- Distribution and consumption. Many of the ideas that the consumer Web has come up with for Web parts to be highly viral, easily distributable, and eminently consumable are also important strategies that we must think seriously about moving into our SOA initiatives. That's because our internal SOAs are smaller versions of the very same ecosystem that we have seen form on the Web. Getting services adopted and used in the enterprise has been entirely too hard up until now and even many companies out on the Web are falling short of in terms of applying the latest low-barrier, viral distribution techniques for success and uptake.
- SEO, analytics, page views are all challenged by the mashup model. Just like Ajax and Flash, mashups turn single Web pages into entire applications and all three of these Web application models have been slow to address some of the more important models and monetization strategies that power business on the Web. There is ample room for companies that let mashup creators address the loss of these important aspects of Web usage.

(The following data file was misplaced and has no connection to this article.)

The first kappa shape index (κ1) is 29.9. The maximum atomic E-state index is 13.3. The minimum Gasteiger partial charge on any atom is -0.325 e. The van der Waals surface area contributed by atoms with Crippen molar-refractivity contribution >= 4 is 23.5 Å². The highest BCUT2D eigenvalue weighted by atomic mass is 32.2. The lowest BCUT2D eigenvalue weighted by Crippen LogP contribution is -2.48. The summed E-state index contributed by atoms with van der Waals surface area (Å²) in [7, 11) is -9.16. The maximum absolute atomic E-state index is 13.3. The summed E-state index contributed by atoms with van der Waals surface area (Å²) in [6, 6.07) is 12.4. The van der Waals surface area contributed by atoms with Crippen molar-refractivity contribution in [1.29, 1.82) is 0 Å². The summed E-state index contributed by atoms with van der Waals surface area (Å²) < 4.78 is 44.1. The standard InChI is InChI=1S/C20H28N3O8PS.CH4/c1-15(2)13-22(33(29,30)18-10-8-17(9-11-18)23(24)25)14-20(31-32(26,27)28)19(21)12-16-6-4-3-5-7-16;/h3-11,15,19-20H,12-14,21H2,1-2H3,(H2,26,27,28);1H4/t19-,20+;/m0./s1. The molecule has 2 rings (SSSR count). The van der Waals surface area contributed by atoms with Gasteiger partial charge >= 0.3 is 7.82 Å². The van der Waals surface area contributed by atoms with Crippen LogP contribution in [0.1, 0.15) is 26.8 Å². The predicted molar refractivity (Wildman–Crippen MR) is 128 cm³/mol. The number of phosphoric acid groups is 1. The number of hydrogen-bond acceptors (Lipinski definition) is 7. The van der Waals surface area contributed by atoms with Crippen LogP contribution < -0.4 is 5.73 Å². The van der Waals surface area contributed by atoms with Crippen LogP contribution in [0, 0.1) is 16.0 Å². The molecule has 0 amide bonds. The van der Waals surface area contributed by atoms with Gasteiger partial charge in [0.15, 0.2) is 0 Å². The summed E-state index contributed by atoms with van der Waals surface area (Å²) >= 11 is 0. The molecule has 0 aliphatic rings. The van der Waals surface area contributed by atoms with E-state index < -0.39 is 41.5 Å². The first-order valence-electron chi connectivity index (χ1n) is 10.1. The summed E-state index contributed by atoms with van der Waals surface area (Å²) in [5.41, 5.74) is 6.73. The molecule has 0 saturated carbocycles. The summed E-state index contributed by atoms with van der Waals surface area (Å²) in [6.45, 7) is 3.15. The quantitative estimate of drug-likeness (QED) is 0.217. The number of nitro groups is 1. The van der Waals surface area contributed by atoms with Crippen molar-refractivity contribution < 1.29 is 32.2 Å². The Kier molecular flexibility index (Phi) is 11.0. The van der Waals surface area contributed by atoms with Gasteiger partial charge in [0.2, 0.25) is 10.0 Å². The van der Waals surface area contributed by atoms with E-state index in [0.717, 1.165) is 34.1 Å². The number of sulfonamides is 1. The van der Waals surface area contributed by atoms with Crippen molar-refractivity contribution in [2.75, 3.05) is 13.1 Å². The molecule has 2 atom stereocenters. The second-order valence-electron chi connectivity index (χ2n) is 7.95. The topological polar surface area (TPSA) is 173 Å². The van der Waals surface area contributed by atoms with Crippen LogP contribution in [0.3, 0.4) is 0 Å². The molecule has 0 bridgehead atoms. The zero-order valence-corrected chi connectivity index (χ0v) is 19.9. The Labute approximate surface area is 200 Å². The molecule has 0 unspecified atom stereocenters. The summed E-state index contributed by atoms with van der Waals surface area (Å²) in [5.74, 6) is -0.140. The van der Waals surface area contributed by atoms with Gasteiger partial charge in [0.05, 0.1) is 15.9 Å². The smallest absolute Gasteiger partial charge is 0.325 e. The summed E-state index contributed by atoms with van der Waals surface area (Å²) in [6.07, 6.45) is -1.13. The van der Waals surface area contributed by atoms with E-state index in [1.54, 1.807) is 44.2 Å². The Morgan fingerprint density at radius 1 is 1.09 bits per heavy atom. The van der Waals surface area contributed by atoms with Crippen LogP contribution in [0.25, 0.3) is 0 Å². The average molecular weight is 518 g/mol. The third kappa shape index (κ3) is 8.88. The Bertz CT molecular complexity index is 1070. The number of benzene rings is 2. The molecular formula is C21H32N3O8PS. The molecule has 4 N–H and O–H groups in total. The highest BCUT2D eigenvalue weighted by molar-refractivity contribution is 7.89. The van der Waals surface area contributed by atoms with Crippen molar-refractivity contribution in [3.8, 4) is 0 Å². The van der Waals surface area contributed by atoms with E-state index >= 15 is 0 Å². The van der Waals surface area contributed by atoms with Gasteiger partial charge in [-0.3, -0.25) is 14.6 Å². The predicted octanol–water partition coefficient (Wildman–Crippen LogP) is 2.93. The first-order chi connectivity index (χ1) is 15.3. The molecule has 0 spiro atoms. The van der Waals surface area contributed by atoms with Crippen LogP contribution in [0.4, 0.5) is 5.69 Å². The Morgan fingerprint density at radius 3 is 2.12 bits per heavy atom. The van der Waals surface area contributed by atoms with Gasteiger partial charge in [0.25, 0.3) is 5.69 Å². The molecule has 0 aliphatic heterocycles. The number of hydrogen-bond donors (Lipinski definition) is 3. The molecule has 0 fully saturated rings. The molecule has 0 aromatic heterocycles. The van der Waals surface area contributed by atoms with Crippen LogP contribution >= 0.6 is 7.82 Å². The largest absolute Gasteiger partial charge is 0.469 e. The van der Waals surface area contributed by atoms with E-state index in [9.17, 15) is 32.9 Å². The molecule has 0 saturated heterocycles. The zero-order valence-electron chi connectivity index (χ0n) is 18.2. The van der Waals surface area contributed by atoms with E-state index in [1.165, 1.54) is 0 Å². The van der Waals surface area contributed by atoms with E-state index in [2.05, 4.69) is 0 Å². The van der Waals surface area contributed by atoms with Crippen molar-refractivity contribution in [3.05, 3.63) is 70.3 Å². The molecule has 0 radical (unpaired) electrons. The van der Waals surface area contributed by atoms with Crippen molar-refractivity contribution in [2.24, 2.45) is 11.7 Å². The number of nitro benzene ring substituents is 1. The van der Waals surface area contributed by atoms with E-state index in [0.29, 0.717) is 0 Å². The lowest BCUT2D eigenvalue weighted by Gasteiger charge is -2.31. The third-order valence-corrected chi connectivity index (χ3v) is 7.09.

As I read through this list, it's a clear that I've tried to address both consumer and enterprise mashups, two very different beasts with a somewhat different audience. I say somewhat different since the consumerization of the enterprise as younger workers bring their Web 2.0 skills and habits to work has already begun. For now however, it's seems clear that whatever the adoption speed, mashups are here to stay as one of the most compelling and efficient ways to turn time and money into working software and solve business problems in new and innovative ways.
Mashups are so easy to create that Janko Roettgers at GigaOM says they should be used as a preliminary litmus test for a startup's business model.
No list of mashups challenges and opportunities could be complete. What did I miss? Add them below in TalkBack and I'll update this post with the best submissions in a week or so.